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Protecting Ancient Forests at Frankfurt Book Fair


Protecting Ancient Forests at the Frankfurt Book Fair

Greenpeace promotes ancient-forest-friendly paper with writers and Publishers

Frankfurt, October 8, 2003. "The Greenpeace Book Campaign", a new international initiative, has been launched today at the Frankfurt Book Fair. Internationally renowned authors such as Margaret Atwood, Helen Fielding and Kirsten Boie have already joined the initiative, which encourages the use of ancient-forest-friendly paper in books.

"Only about 20 per cent of what were once the earth's ancient forests are still intact as unique habitats of biodiversity," says Greenpeace's forest expert, Oliver Salge in Frankfurt. "Book publishers have a crucial role to play in helping to protect the world's ancient forests by using ancient-forest-friendly paper."

All large European publishers have until now for the most part worked with virgin fibre paper. According to Greenpeace's investigations, some of the paper used by the book publishers is coming from ancient forest areas in Finland and Canada and from forests in Russia, where at least 50% of logging is estimated to be illegal.

Greenpeace is encouraging publishers globally to take the lead from Canadian publishers. Thirty-six publishers in Canada, including Random House Canada and McClelland & Stewart, have been committed to switching to ancient-forest-friendly paper since 2001. "McClelland & Stewart is proud to have made this commitment to help safeguard ancient forests," says Vicki Black, Production Manager for McClelland & Stewart. "During the past three years we've seen significant improvement in the price, availability and quality of ancient forest friendly paper."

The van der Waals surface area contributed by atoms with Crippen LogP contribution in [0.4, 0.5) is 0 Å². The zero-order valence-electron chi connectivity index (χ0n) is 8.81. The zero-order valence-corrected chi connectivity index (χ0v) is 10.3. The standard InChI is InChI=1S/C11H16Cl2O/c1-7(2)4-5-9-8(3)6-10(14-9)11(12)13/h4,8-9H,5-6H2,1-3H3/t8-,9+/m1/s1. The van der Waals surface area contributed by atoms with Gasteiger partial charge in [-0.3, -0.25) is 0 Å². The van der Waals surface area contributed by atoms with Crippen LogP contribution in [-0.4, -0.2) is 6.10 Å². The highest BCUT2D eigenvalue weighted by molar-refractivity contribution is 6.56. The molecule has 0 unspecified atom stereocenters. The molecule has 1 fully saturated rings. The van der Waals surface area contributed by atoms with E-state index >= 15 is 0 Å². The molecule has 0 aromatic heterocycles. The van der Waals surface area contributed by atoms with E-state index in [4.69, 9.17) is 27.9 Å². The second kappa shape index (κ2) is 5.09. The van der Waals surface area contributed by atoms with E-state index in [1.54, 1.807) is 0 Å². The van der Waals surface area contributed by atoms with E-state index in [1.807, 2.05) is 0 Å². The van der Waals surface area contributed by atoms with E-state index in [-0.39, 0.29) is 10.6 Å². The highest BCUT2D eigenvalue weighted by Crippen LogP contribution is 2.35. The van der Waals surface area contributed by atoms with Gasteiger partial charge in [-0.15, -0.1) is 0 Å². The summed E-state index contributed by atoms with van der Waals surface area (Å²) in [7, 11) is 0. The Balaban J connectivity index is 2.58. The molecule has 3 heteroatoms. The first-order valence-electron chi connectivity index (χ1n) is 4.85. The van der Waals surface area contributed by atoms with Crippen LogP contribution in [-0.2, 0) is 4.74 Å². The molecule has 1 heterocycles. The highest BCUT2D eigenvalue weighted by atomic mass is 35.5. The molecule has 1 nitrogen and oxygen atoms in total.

Many children's titles are printed in South East Asia, on paper that could be linked to South East Asian rainforest destruction. To protect the world's forests, Greenpeace has also published a guide for book publishers on how to switch to recycled paper and/or paper produced with virgin fibre originating from forests certified to the standards of the Forest Stewardship Council (FSC).

"No book is so valuable that the last ancient forests in the world should be destroyed for them," said Kirsten Boie, German children's author, who is supportive of the international initiative.

The initiative sees Greenpeace extending its campaign to protect the ancient forests. Greenpeace calls on the wood and paper industry to stop buying timber produced by destroying ancient forests, and promotes products from environmentally and socially responsible forest management.


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